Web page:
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McDonnell Takes to National Stage

RICHMOND, Va. — Rick Perry, who joined the presidential race Saturday, isn’t the only GOP governor whose national profile is about to take off.

He’ll be joined by Virginia’s Bob McDonnell, who will replace him as chairman of the Republican Governors Association — a perch that is all but guaranteed to boost McDonnell’s political fortunes by providing a national platform and access to a fundraising network that would be useful in a future run for higher office.

With solid poll ratings as a swing state governor, McDonnell is already drawing attention as a possible GOP prospect for vice president in 2012. And in an extended interview in his office here, the Virginia governor expressed interest in the No. 2 spot on the national ticket.

“I’d be very interested. It is a swing state. I’m not asking for the call. I’m not looking for the call. As I’ve said many times, I’ve got the best job in America,” he told POLITICO. “But I think anybody who is in public life, if a presidential nominee called him and said, ‘I need your help to win,’ it would be a tremendous honor. … We’ll see. It’s going to be seven, eight, nine months before any of these decisions are made.”

McDonnell, who was elected in 2009, also left the door open to a 2016 run for president.

“I’ll be looking for a job in January 2014, but that’s an eternity in politics,” he said, smiling, an acknowledgment of the fact that Virginia governors can only serve one term. “I’ve got to do in four years what most governors get eight years to do if they’re doing a good job. So we’re just laser-focused on (getting) lots of results. By that time, my kids will all be out of college and my life will be a little bit different in 2016. So I don’t know. It’s so far down the road, I’m not focused on it.”

Perhaps, but the New Hampshire GOP announced Friday that McDonnell will be the keynote speaker at the party’s annual fundraiser on Sept. 26 in Concord. About 600 people are expected, including four to six current presidential candidates. The appearance will mark his first visit to New Hampshire since taking office.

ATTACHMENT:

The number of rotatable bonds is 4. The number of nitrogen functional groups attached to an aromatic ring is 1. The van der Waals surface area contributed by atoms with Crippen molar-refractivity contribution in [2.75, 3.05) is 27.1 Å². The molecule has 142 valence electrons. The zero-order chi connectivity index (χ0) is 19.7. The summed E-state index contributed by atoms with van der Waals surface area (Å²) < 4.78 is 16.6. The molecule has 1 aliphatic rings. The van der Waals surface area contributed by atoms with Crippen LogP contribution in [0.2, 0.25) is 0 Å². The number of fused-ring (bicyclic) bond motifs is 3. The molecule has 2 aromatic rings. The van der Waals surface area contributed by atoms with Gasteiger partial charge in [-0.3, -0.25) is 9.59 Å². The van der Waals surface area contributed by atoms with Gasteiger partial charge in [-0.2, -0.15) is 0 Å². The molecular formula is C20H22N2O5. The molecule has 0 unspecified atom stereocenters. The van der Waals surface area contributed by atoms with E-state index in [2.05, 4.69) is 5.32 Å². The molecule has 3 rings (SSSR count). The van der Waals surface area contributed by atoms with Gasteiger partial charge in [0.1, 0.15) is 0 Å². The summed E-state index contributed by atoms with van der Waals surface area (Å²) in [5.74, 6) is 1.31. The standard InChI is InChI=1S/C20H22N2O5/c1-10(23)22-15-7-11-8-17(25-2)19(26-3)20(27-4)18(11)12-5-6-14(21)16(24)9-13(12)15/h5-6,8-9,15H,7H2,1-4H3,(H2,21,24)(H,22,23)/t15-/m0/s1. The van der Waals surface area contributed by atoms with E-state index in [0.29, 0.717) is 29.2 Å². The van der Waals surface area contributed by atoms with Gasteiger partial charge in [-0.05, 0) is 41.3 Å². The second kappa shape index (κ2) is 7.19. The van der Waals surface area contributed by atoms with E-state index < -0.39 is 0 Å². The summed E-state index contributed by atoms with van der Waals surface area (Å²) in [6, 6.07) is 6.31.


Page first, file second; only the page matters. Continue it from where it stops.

Former Republican National Committee Chairman Ed Gillespie, who chaired McDonnell’s campaign in 2009, said voters now think of McDonnell when they think of Virginia Republicans.

“I’d be surprised, given the nature of Virginia, his military experience [he retired from the Army Reserves as lieutenant colonel], his strong record in government and the fact that he’s so popular in such a swing state, I’d be surprised if the Republican nominee doesn’t look his way and consider him for his running mate,” Gillespie said, stressing that he was not speaking for McDonnell.

In his nearly two years in office, the Virginia governor has carefully positioned himself as a pragmatic conservative who is fixated on job creation (not the social issues that were important to his early political rise) and capable of working with Democrats to get big things done. After some early stumbles in 2010, his approval rating stood at 55 percent in a Quinnipiac University poll released in late June and 62 percent in a Washington Post poll from May.

McDonnell has already been involved in RGA activities, motivated by the committee’s critical assistance to his own campaign — the RGA spent more than $6 million in independent expenditures on his behalf.

“He wanted to really return the favor,” said RGA executive director Phil Cox, who managed McDonnell’s 2009 campaign.

Cox guessed that McDonnell has made 10 out-of-state trips since becoming vice chair at the group’s winter meeting in San Diego last November.

With one of the top major donor programs of any committee — there are more than 600 participants in an executive roundtable that requires donors to give more than $25,000 each — the post of RGA chief is an attractive proposition for ambitious governors. Among those who have recently held the chairmanship: Mitt Romney, Haley Barbour and Rick Perry.

McDonnell is expected to officially take over sometime this week after Perry steps down.